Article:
We were camping on Tecolote, a beach that was literally a few miles long.
The beach was lovely no matter where you were on it – no part was really that much better than another. For the sake of some privacy – and also with a considerate nod to others who were camping (due to the amount of noise our offspring produce) – we camped on the far side of the beach, well away from anyone.
After dark, as we were starting to get ready for bed, a car came over the dunes and parked on the little ridge right next to us. I’m talking, RIGHT next to us, about 10 feet away. The lights were on, high-beaming directly into our little camper. The music thumped, the laughter was loud and it was obvious that some locals were in for a night of some intoxicating beach revelry.
All fine, right? I mean, it’s their beach, after all. What are we going to do, go on out, “oh, hi! We are boondocking on this here public beach of yours – love it, by the way! – and since we have three little kids, can you keep the noise down? Or better yet, how about you scoot over to some other part of this massive beach?”
We swallowed. I mean, what right did we have? We’re guests in this country. Besides, I didn’t want Mikey going on out after anyone has started drinking. Better not to mess with drunk folk, you know. So, we swallowed, pulled the shades down to dim the glare of their car lights coming in, kept the kids calm, read some Dr. Seuss and breathed deeply.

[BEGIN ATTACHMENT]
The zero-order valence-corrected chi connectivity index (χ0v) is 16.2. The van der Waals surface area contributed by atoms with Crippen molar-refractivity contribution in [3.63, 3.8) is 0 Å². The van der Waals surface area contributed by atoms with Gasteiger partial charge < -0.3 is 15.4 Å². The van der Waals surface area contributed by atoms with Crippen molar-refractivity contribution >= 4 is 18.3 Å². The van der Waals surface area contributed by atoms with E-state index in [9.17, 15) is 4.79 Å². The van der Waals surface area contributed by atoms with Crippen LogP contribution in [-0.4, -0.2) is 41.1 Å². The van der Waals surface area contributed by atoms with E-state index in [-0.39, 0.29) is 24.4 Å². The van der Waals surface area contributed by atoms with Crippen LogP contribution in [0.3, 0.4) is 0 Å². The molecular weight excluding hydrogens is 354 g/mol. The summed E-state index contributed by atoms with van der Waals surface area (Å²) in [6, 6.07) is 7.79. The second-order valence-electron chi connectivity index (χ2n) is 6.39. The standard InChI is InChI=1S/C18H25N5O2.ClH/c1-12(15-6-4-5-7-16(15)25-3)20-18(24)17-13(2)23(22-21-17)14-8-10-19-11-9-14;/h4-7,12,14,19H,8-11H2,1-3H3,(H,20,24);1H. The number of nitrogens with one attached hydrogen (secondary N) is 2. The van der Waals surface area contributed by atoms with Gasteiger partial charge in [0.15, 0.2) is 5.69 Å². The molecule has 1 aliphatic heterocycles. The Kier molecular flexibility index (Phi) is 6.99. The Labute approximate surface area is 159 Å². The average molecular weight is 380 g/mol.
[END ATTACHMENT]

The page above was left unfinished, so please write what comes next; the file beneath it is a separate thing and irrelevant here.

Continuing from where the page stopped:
The next morning, we found beer bottles and cans in the sand along with plastic bags and other garbage. And I just kept wondering about it, you know, we try to not be asshole tourists, we try and leave spots better than we found them in. We try and do the right thing, always conscious of the fact that this isn’t our territory, we are guests in this country.
Still – and this is the reason why I am posting this piece – it’s okay to remember that people really are people, you know?
It’s like the ‘Ebony and Ivory’ song, says ‘there are good and bad’.
Traveling is experiencing the new in the foreign. So much of how the experience unfolds depends on our attitude, I think, depends on what we ourselves are putting out there. If we are friendly and believe in the best, that is usually exactly what we’ll get.
Sometimes dumb or scary stuff just happens though. But it shouldn’t mean to take that out of context and turn it around and blanket it over a whole country or people, right? I mean, we wouldn’t do that for our own country, would we? So we shouldn’t do it to another.
Sometimes locals act like assholes.
Because sometimes people can be assholes.